Darren Waller

Raiders roster analysis: Offense few additions away from being dynamic

Raiders roster analysis: Offense few additions away from being dynamic

The Raiders offense is a few pieces away from being truly dynamic. They’re well-stocked at several spots, with immediate help needed in others.

We’re taking a close look at the team’s offense and defense this week on all platforms, with a podcast, stories and player rankings devoted to the offensive and defensive units.

We’ll focus first on an attack coordinated by Jon Gruden and executed by longtime Raiders quarterback Derek Carr, entering his seventh season as the starter.

Let’s take a look at the current state of each offensive position group and whether they need help in the short or long term:

Quarterback

Starter: Derek Carr

Top reserves: Marcus Mariota, Nathan Peterman

State of the position: The Raiders are incredibly deep at the position, will all three signal-callers armed with starting experience. Carr’s the clear-cut starter and Mariota ranks high among the league’s best backups. That pecking order should remain most of the year, with Carr assisted by a talented supporting cast. He’s in a great position to thrive in 2020, with Mariota offering competition and collaboration in the quarterback meeting room.

Help wanted?: This is a big year for Carr and Mariota. Quarterbacks are well-positioned for success, and struggles in 2020 could lead the Raiders to look in a different direction next offseason. If Carr thrives, he could cement himself as the starter through the remainder of his contract. Mariota can’t overtake Carr, he may want to go elsewhere next year. The Raiders could draft a young quarterback to develop, but they don’t need one.

Receivers

Starters: Tyrell Williams, Hunter Renfrow, Nelson Agholor

Key reserves: Zay Jones, Marcell Ateman, Keelan Doss

State of the position: This group is missing a true No. 1. Williams is an excellent secondary option and should be better than he was in 2019, when he was dealing with foot issues. Renfrow’s a quality slot receiver who showed great chemistry with Carr down the stretch. Jones didn’t do much after an in-season trade. Agholor’s only listed as a starter until the NFL draft.

Help wanted?: The Raiders need a frontline starter they’re expected to find in the NFL draft’s first round. They could add another pass catcher in the later rounds to add depth and top talent to a position group that desperately needs more of both.

Running backs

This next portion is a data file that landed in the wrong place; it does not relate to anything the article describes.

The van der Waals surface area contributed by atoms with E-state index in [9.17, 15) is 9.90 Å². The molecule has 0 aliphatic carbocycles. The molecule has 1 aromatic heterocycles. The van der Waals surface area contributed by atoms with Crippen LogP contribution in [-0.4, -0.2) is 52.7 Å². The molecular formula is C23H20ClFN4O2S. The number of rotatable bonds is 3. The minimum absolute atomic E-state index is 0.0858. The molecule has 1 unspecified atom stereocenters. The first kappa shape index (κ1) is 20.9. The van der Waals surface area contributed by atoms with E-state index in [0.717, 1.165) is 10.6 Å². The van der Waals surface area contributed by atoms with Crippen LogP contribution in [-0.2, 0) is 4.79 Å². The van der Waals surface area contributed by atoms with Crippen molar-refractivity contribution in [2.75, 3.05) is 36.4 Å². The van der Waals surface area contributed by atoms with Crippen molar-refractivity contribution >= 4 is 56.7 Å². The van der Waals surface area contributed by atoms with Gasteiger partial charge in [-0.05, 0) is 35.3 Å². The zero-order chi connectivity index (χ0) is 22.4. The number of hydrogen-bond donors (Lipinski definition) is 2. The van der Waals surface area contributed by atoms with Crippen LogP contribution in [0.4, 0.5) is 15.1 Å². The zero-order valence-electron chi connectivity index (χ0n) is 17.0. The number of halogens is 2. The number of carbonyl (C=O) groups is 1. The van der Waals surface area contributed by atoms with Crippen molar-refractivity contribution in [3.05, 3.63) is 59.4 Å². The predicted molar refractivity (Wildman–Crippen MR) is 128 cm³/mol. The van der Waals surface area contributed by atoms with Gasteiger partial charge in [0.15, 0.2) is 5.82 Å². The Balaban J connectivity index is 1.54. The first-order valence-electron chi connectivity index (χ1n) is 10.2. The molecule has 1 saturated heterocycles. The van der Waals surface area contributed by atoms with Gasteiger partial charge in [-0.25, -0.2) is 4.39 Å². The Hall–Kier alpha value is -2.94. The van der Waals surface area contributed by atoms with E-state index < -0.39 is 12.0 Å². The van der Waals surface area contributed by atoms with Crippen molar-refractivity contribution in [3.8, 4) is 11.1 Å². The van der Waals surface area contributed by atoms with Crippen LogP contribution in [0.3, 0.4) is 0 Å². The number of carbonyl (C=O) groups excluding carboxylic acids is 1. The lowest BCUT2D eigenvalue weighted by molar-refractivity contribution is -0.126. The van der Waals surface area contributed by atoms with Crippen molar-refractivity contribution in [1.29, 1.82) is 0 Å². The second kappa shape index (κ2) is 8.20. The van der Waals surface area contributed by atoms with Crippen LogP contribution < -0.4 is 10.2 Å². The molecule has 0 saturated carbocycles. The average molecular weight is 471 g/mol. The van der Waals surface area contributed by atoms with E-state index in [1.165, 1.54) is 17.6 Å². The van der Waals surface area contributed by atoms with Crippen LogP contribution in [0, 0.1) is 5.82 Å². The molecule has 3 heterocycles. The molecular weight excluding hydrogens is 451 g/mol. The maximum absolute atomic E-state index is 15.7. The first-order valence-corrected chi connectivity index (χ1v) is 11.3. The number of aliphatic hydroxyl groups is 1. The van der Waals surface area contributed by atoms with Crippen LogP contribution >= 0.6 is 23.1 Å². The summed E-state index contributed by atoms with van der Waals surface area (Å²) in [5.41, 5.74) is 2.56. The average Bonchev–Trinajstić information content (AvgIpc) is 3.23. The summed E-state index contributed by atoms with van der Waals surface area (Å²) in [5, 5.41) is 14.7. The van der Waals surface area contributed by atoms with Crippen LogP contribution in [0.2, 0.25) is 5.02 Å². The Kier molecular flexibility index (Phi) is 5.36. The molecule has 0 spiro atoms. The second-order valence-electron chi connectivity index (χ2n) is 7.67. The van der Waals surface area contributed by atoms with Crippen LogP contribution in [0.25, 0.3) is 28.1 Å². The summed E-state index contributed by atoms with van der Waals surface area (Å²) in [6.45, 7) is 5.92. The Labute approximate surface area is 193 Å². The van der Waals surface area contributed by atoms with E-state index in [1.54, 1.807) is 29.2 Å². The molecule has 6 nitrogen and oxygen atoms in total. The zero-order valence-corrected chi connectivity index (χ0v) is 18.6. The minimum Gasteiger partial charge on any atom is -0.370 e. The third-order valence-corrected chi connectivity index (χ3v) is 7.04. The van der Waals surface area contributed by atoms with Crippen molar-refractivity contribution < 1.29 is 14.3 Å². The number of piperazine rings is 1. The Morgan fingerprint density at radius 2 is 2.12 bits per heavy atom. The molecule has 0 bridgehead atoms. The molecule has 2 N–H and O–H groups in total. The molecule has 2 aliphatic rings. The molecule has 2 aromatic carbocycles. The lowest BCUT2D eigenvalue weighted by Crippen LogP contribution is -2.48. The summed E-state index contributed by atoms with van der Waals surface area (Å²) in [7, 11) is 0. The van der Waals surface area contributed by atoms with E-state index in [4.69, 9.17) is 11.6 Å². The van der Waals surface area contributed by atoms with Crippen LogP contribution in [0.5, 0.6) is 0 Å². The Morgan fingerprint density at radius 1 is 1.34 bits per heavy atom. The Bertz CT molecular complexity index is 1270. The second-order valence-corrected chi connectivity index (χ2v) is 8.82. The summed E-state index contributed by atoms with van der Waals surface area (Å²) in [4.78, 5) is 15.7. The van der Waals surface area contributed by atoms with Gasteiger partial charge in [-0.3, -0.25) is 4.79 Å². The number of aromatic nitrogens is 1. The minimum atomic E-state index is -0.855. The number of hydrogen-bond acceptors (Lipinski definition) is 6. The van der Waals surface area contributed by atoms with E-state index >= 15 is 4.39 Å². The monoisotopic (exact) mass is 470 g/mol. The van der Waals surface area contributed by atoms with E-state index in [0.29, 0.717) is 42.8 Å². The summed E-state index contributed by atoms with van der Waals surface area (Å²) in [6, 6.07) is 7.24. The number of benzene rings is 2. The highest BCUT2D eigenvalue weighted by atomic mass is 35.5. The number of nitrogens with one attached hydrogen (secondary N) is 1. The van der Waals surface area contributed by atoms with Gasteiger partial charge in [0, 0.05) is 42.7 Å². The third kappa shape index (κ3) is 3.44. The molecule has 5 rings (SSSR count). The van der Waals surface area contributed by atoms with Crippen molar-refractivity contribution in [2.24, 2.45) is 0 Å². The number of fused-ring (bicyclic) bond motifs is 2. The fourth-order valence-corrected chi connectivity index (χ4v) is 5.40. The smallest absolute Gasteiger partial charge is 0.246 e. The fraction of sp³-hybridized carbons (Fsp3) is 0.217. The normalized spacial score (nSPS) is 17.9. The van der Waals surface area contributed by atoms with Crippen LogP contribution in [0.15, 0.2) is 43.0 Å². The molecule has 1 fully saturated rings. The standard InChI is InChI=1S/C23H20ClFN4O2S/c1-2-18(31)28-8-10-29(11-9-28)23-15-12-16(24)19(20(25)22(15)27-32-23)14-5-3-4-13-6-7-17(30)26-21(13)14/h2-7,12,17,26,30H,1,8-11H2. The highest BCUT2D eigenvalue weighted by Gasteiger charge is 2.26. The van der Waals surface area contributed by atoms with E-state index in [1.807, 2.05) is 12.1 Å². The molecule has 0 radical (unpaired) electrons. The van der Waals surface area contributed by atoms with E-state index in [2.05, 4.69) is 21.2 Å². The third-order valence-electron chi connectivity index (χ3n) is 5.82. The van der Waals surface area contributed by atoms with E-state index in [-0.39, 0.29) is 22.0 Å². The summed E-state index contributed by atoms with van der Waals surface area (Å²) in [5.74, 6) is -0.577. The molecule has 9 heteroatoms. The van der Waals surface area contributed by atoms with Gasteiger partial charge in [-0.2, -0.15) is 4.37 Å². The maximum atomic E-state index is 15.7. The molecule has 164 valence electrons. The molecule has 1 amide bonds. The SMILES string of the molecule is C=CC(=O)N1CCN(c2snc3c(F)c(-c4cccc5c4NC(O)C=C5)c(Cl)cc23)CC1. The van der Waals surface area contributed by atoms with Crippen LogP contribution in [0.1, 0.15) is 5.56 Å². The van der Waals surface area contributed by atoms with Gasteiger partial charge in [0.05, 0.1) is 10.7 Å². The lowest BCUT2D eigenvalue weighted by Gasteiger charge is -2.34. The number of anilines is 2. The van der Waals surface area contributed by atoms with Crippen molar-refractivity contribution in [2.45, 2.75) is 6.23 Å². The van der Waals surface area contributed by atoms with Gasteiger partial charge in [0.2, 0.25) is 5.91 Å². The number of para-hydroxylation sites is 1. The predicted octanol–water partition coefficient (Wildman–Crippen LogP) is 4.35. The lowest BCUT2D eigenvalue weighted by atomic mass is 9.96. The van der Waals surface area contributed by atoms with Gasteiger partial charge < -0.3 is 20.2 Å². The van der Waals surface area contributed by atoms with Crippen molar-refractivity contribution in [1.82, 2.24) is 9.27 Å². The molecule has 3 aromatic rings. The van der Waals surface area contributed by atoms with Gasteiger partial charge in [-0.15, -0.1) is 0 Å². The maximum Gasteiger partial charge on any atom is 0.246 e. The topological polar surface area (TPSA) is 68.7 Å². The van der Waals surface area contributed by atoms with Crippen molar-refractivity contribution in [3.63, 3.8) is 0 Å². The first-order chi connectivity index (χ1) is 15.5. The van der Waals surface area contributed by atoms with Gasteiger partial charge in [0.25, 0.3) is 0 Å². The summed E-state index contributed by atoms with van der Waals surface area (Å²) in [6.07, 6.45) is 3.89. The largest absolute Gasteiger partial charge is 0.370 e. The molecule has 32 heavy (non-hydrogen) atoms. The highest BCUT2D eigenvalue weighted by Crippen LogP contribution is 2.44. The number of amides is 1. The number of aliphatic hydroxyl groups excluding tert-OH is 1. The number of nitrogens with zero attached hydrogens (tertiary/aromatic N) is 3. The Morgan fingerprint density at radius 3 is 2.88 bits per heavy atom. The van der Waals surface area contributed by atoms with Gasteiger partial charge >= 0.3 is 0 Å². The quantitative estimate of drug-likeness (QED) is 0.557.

Starters: RB Josh Jacobs, FB Alec Ingold

Key reserves: Jalen Richard, Rod Smith

State of the position: The Raiders are in great shape in the backfield, with Jacobs an elite feature back who does most everything well. Richard’s as good a third-down option as you’ll find, and Ingold a versatile fullback who works extremely well with Jacobs.

Help wanted?: The Raiders could use a young, bruising back to spell Jacobs and bring a different size and skill set to the running back room. Jacobs can be physical between the tackles, but a larger runner could help supplement an already strong ground game.

Tight ends

Starter: Darren Waller

Key reserves: Foster Moreau, Jason Witten, Darren Waller, Nick O’Leary

State of the position: There’s plenty of depth and talent in this group, so much the Raiders could keep a fourth tight end on the 53-man roster. Waller’s an elite receiving talent, Witten’s aging but still has something left and Moreau’s a solid run blocker and red zone threat. Carrier’s a glue guy who provides quality depth

Help wanted?: The Raiders are well stocked for 2020, with Waller and Moreau anchoring the position group for a long time.

Offensive line

Starters: LT Kolton Miller, LG Richie Incognito, C Rodney Hudson, RG Gabe Jackson, RT Trent Brown

[RELATED: NFL plans for normal 2020 season despite pandemic]

Reserves: OG Denzelle Good, OG Eric Kush, OT David Sharpe, OT Brandon Parker, G/C Andre James

State of the position: The Raiders have spent heavily on the offensive line, which should be one of the NFL’s best when healthy. They used roughly 28 percent of their salary cap on the starters alone, so they’d better be. Brown and Hudson are at the top of their field, with strong guard play expected if Jackson regains old form. They have depth on the interior, with Good more than capable in a starting role.

Help wanted?: The Raiders could use some depth at offensive tackle, maybe coming from the NFL draft’s middle rounds. Parker has struggled in pass protection and Sharpe is improving but has to continue his development.

Raiders sign Nick O'Leary in NFL free agency, add to tight end group

Raiders sign Nick O'Leary in NFL free agency, add to tight end group

The Raiders are well-stocked at tight end. Like, doomsday-prepper style.

They added another talent to a crowded group on Saturday afternoon, agreeing on terms of a contract with Nick O’Leary. His agency reported the news.

O’Leary spent last season with the Jacksonville Jaguars and Miami Dolphins after a trade. He has been a reserve in his career, and it’s fair to wonder if he’ll have a roster spot with the Raiders.

The Silver and Black definitely will have Darren Waller, Foster Moreau and Jason Witten on the roster next year. Derek Carrier’s under contract and is a glue guy and core special teams player worthy of employment.

NFL teams typically carry three tight ends, maybe four if one’s a quality special teamer, on the roster. Moreau suffered a knee injury late in the 2019 season and O’Leary could be an option if the LSU product isn’t quite ready to start the season.

[RELATED: Why Raiders signed Agholor late in free agency]